WSU sport management students donate to charities through their capstone

A 3-point contest, poker tournament, pickleball tournament, and 5K race all highlighted fundraising events completed in November by Washington State University sport management students.

The events were part of the program’s capstone course, sports event management, which provides hands-on experience in planning and executing sport-related events. In the end, all proceeds were donated to various charities.

Senior Lucas Castilleja was director of finance and sponsorship/donation in his capstone group and said the class has helped him prepare him for his future career.

“My favorite part was being able to get hands-on, real-world experience in my field,” he said.

Castilleja’s group hosted a pickleball tournament named, “Paddle Royale.” The tournament raised $625, which was donated to WSU Reserve Officers’ Training Corps (ROTC).

In total, course faculty member Chris Lebens said students went “above and beyond” in gaining sponsorships, with more than $3,500 raised among all capstone groups.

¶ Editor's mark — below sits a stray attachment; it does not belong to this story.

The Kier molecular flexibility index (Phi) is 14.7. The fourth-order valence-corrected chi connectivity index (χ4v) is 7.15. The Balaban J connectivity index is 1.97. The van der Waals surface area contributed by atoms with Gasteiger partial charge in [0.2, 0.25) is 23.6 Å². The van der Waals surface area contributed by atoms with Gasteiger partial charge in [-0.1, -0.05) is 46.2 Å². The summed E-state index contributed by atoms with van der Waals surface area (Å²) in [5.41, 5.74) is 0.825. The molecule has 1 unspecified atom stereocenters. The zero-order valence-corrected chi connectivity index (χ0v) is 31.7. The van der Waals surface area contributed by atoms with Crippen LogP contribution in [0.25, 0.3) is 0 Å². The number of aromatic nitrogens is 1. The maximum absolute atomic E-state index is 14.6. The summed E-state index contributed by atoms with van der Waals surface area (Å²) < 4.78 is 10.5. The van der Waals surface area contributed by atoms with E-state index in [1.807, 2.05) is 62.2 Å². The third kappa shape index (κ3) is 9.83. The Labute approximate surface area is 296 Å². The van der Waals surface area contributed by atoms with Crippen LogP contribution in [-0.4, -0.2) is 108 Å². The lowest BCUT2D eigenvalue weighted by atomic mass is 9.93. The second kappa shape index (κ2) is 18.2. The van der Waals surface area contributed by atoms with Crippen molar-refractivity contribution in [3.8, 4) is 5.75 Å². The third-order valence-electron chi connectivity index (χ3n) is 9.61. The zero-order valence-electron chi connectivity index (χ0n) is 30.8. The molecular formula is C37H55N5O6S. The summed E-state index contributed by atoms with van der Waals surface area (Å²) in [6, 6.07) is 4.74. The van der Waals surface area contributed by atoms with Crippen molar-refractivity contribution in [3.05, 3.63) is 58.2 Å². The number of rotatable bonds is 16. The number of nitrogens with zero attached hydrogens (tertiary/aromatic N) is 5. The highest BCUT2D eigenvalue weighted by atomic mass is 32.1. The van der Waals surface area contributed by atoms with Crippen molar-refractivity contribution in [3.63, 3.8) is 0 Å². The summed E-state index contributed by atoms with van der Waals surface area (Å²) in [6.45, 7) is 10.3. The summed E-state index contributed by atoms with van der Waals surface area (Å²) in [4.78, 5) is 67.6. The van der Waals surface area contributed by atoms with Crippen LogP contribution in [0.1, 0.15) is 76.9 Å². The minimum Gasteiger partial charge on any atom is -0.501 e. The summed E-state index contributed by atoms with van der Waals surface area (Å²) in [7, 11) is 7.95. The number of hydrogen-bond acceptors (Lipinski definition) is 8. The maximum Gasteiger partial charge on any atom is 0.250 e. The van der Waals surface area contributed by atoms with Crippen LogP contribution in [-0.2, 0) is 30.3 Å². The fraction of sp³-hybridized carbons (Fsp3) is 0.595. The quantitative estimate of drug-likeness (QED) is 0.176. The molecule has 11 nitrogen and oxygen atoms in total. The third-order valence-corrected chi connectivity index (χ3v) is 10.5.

Lebens said students had to reach out to local businesses about potential sponsorship or donations, then be actively engaged with them during the capstone events.

“To me, the most challenging part of the class was going out to local businesses and having to ask for donations and gifts,” Castilleja said. “Over time, I became comfortable with the task and was able to make myself and the event more marketable.”

Creating and executing a large event as a team was also not an easy task, Castilleja said.

“A lesson I’m carrying with me into my future career is the importance of teamwork, especially when we bring different perspectives to the table,” he said. “Our team all had different opinions, but we came together and pulled off a successful event.”

Lebens says the capstone is a great experience for sport management students before they start their careers.

“This class gives students a chance to build a resume line item as opposed to just completing a course,” he said. “This is as close to a ‘real life’ experience as they can get in their coursework.”

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